A re-imagining of the remarkable, tragic, little-known life of Bert Williams (1874-1922), the first black entertainer in the United States to reach the highest levels of fame and fortune.
Even as an eleven-year-old child living in Southern California in the late 1800s—his family had recently emigrated from the Bahamas—Bert Williams understood that he had to "learn the role that America had set aside for him." At the age of twenty-two, after years of struggling for success on the stage, he made the radical decision to do his own "impersonation of a negro": he donned blackface makeup and played the "coon" as a character. Behind this mask, he became a Broadway headliner, starring in the Ziegfeld Follies for eight years and leading his own musical theater company—as influential a comedian as Chaplin, Laurel and Hardy, and W. C. Fields.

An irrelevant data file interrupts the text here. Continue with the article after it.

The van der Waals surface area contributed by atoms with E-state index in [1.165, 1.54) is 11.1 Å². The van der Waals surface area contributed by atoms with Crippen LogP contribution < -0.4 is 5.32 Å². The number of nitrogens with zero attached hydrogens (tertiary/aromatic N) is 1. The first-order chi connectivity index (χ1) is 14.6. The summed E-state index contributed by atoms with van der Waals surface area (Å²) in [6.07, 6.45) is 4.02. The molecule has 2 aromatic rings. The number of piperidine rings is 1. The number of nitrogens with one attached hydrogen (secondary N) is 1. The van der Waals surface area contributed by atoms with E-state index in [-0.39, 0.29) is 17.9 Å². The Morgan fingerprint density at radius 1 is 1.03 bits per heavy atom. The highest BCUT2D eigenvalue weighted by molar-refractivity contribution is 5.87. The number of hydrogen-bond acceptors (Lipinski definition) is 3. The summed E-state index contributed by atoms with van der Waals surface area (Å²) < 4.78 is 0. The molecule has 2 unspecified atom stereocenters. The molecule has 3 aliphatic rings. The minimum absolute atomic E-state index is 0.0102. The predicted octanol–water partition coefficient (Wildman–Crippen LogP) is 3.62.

Williams was a man of great intelligence, elegance, and dignity, but the barriers he broke down onstage continued to bear heavily on his personal life, and the contradictions between the man he was and the character he played were increasingly irreconcilable for him. W. C. Fields called him "the funniest man I ever saw, and the saddest man I ever knew," and it is this dichotomy at Williams's core that Caryl Phillips illuminates in a richly nuanced, brilliantly written narrative.
The story of a single life, Dancing in the Dark is also a novel about the tragedies of race and identity, and the perils of self-invention, that have long plagued American culture.